#1 Phil Heath: 2005 Heavyweight and Overall
In 2003, Jay Cutler, the second-best bodybuilder in the world and featured guest poser at the NPC Northern Colorado Championships, met a 190-pound basketball player – turned-bodybuilder named Phil Heath. Impressed with the 23-year-old’s potential, Cutler kept in touch, and two years later, as Heath was winning the heavyweight and overall titles at the 2005 NPC Junior Nationals and stirring up a buzz, Cutler e-mailed photos of Heath to then FLEX editor-in-chief Peter McGough.
The buzz grew and grew, and soon Heath, the most talked about amateur since Flex Wheeler in the early ’90s, was given a prestigious Weider Publications contract — despite the fact that he hadn’t hit a single pose at a national-level pro qualifier. At the 2005 USA, with all eyes on the Gift, it was a landslide victory for Heath as he delivered on the hype and then some, coming in hard and dry with the confidence of a seasoned veteran. Three years after starting serious bodybuilding training, the heavyweight and overall trophies and the pro card were his. The rookie pro didn’t waste any time, winning his debut at the 2006 Colorado Pro and, a week later, the New York Pro, and qualifying for the Olympia. He skipped it that year, and in 2007, he finished fifth at the Arnold Classic.
Taking time off to add the needed torso and leg mass, Heath was once again the talk of the bodybuilding world after a dominating win at the 2008 Ironman Pro in late February. Only a best-ever Dexter Jackson was able to stop him two weeks later at the Arnold Classic. Later that September, Heath placed third in his Olympia debut. After a disappointing fifth place at the 2009 Olympia, he came roaring back in 2010 and placed a controversial second at both the Arnold Classic and the Olympia. The following year, Heath focused solely on the Olympia, and on the night of Sept. 17, his yearlong commitment resulted in the sport’s highest achievement: the Sandow trophy.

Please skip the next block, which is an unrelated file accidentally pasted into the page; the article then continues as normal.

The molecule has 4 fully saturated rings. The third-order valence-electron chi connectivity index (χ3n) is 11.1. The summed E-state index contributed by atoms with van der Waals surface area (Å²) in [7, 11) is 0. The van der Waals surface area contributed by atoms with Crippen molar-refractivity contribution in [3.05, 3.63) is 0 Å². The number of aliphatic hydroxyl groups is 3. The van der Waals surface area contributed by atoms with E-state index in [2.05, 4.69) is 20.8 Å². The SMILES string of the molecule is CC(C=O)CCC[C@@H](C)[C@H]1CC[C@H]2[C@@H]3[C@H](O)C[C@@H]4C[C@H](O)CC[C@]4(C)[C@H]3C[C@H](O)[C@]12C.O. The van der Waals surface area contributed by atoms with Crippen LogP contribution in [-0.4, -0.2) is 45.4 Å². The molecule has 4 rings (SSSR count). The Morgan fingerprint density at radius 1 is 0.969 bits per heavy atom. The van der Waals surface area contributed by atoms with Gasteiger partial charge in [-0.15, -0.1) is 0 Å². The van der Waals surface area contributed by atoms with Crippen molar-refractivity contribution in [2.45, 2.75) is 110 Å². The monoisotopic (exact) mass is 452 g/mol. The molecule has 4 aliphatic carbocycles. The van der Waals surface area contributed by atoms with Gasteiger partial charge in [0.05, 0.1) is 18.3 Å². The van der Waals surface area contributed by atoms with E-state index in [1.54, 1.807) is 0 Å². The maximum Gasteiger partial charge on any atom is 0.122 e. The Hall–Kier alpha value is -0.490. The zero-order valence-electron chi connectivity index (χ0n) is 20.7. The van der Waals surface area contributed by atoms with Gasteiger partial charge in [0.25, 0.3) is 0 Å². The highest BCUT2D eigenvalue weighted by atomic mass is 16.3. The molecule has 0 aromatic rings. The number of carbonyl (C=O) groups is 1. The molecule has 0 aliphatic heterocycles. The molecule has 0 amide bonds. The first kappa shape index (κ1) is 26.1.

On the night of his USA victory, Heath may not have been as complete as Wheeler and Cormier, nor did he sport the brute thickness of James or exhibit the flair and showmanship of Anthony. But in the six years since turning pro, Heath has transformed his physique like no one before him. Following last year’s Olympia prejudging, Cormier proclaimed him the new Mr. Olympia, and Wheeler, stunned into momentary speechlessness, said, “This is something new and far beyond what anyone has done before.” Heath is the only USA champion—and only the 13th man in the Olympia’s 46-year history—to distinguish himself as Mr. Olympia.